Our deepest fear is not that we are inadequate. Our deepest fear is that we are powerful beyond measure. It is our light, not our darkness that most frightens us. We ask ourselves, "Who am I to be brilliant, gorgeous, talented, fabulous?" Actually, who are you not to be? You are a child of God, and your playing small does not serve the world. There is nothing enlightened about shrinking so that other people won't feel insecure around you. We are all meant to shine, as children do. We were born to make manifest the glory of God that is within us. It's not just in some of us; it is in everyone. And as we let our own light shine, we unconsciously give other people permission to do the same. As we are liberated from our own fear, our presence automatically liberates others.
So, Jesus in liberating Simon, doesn't leave him on his knees. Jesus will not buy into his feelings of unworthiness or inadequacy. Jesus bids him to leave his fear behind and offers him a larger scope for experiencing wonder. (John Stendahl, "The Translation of Wonder," Christian Century, 1998) It seems to me that Jesus is inviting us to do the same - to use our imaginations rather than be stuck in ruts of believing that we are unworthy. You see, the power we place in the thoughts of our unworthiness is the biggest fish tale of all. Instead of the same old way of doing things - instead of the same false way of thinking about ourselves, Jesus says, "Go into the deep! Cast your nets on the other side! Be fishers of men and women!" And because Jesus has taken us into the deep to cast the nets far and wide, we are all caught up - the worthy and the unworthy, the good and the bad, the beautiful and the ugly, all caught by His nets of grace to do His bidding.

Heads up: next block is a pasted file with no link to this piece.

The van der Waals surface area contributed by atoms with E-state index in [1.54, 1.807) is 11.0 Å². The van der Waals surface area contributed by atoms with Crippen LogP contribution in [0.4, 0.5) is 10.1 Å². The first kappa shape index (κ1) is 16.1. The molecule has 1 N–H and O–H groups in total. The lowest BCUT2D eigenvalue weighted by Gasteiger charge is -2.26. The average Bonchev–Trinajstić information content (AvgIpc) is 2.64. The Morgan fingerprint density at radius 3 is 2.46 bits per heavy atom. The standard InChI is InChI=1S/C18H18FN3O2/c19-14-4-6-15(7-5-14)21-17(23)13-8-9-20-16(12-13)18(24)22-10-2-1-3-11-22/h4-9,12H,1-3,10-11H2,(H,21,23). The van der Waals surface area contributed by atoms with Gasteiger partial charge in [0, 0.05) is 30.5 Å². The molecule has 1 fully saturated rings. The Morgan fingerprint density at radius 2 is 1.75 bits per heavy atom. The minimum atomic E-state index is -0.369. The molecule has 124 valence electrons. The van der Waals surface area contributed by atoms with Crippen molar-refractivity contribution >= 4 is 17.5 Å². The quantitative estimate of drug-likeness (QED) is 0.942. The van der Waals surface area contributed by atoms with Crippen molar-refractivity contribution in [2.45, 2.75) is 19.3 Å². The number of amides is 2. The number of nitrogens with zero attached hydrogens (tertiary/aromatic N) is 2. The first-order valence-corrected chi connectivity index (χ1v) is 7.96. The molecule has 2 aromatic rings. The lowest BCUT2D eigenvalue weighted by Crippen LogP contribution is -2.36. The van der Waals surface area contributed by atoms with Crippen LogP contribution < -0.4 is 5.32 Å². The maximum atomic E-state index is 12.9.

Oh, when Jesus hears Simon's confession - when God hears Isaiah's confession - a commission is immediately given. "Leave your nets. You will be fishers of people." And then, "Whom shall I send? Who will go?" Mind you, these are not rhetorical questions. We must each give a definitive answer based on our willingness in spite of our unworthiness. It is Isaiah who has imagination enough to say, "Here am I. Send me. Send me as I am. Use me as unworthy as I am. I am willing."
Lutheran pastor, Nadia Bolz Weber, is a recovered substance abuser. She is about six two. She has jet black hair and even in the pulpit, she wears vestments that put her tattoos on display. I think she does these things to keep her struggle with unworthiness visible. In her book Accidental Saints, she tells about a relationship with a parishioner in which she felt unworthy. (Accidental Saints, "Absolution for A--holes") It began when a man visited her church and immediately, she did not like him. She never did much to connect with him personally, and she never bothered to help get him connected with the rest of the congregation. She even purposefully left him off on an all-church email, because she didn't want him to come on the church retreat in his too-baggy pants and halitosis.